The Internet is replete with drek concerning the recondite origins of “x” having come to mean “kiss”. Apparently in the Middle Ages or whatever, the literacy-challenged would authenticate documents using “x” (after He of the ill-advised horizontal crucifixion) and then kiss them as a show of honour, probity, or something. This sounds dubious – first, St Andrew to one side (why would people anywhere but Scotland or the CIS care, either a thousand years ago or now), why did all illiterate people use the same letter? “L” is simpler, and “v” more suggestively puerile. Secondly, if a kiss evinced the truth, overnight this most bizarre of human customs would become the calling card of every recruitment agent in the country.
Anyway, this misses the point. I know – we all do – that “x” means “kiss”. Except it doesn’t actually mean that – not any more. And we’re left wondering –as a collective species – why this insignificant, otherwise seldom used letter has come to adorn everything, from propitiations for sex, to requests for five minutes’ extra in which to meet an allotted commitment, to apologies, forgiveness, importuning, birthdays, sadness, happiness, earliness, over-enthusiastic-ness, standoffishness – FUCKING EVERYTHING.
The ubiquity of “x” is troubling because I’m a single man in an age of digital communication (as he writes, he thinks to himself, isn’t all written communication, irrespective of when it was made in human history, “digital”)? (Even yours, Christy.) Girls like to use “x” in their messages. But, terrifyingly, “x” means nothing. It’s the linguistic equivalent of the first trimester foetal tail, indicating– seemingly innocuously – the atavistic origins of whatever garbage it accompanies. And (I’m assuming) like the tail, it comes in many shapes and sizes:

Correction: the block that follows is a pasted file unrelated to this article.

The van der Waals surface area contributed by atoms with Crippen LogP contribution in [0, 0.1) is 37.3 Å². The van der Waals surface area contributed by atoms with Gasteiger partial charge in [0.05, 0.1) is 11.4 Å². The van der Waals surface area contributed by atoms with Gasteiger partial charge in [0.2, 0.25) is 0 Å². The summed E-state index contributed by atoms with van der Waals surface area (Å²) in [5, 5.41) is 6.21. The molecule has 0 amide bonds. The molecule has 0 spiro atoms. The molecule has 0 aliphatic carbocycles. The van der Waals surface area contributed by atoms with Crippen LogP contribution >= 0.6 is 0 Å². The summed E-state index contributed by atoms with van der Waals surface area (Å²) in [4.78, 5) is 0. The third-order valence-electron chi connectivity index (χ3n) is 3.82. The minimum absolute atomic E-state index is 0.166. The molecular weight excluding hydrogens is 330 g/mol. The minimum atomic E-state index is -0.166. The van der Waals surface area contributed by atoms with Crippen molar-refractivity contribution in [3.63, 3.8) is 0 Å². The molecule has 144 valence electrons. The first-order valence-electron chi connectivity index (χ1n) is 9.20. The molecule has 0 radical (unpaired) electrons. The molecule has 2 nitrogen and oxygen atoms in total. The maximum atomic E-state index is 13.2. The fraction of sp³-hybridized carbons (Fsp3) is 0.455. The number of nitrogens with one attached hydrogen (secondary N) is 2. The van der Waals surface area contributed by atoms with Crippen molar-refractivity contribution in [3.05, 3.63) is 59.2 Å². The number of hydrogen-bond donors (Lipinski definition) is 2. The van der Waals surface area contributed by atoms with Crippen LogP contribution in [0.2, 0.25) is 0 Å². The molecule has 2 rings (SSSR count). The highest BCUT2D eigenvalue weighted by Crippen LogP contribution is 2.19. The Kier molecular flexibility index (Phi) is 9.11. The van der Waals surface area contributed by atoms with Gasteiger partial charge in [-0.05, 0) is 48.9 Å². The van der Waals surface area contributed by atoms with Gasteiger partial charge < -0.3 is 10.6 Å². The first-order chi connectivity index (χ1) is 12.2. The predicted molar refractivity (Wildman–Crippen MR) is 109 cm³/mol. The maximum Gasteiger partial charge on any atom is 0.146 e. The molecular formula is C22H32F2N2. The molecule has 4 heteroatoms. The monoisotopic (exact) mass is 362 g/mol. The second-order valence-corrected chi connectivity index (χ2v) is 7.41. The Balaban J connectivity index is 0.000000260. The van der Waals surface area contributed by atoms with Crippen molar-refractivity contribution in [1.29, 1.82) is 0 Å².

– the mandatory, single, ostensibly meaningless “x”;
– the come-hither, possibly-sex-ready, isolated, engorged “X”;
– the protest-too-much “xx”;
– the multiple “x”es, and their Orwellian, double-plus aspiration to punctuate WHATEVER THE FUCK “x” is supposed to mean in the first place.
Which leads me to what “x” means. Remember the Dementors from Harry Potter? They feed on good emotions or whatnot. (Incidentally, why did Harry, whose stand-out childhood recollection was of his parents being eviscerated by a psychopath, have such a problem – surely he was the least likely candidate?). “X” is the opposite. It’s not the dementor – it’s the demented. It’s an unlettered way of saying “whatever lovely impulses are in your heart, O recipient, I agree with them”. It’s airwave mutual masturbation. It’s not feeding off good emotions – it’s force-feeding them. It’s emotional foie gras.
But like everyone else, I meaninglessly use it all the time. So go on – whatever you’re thinking just bakes my cake – you wonderful person x.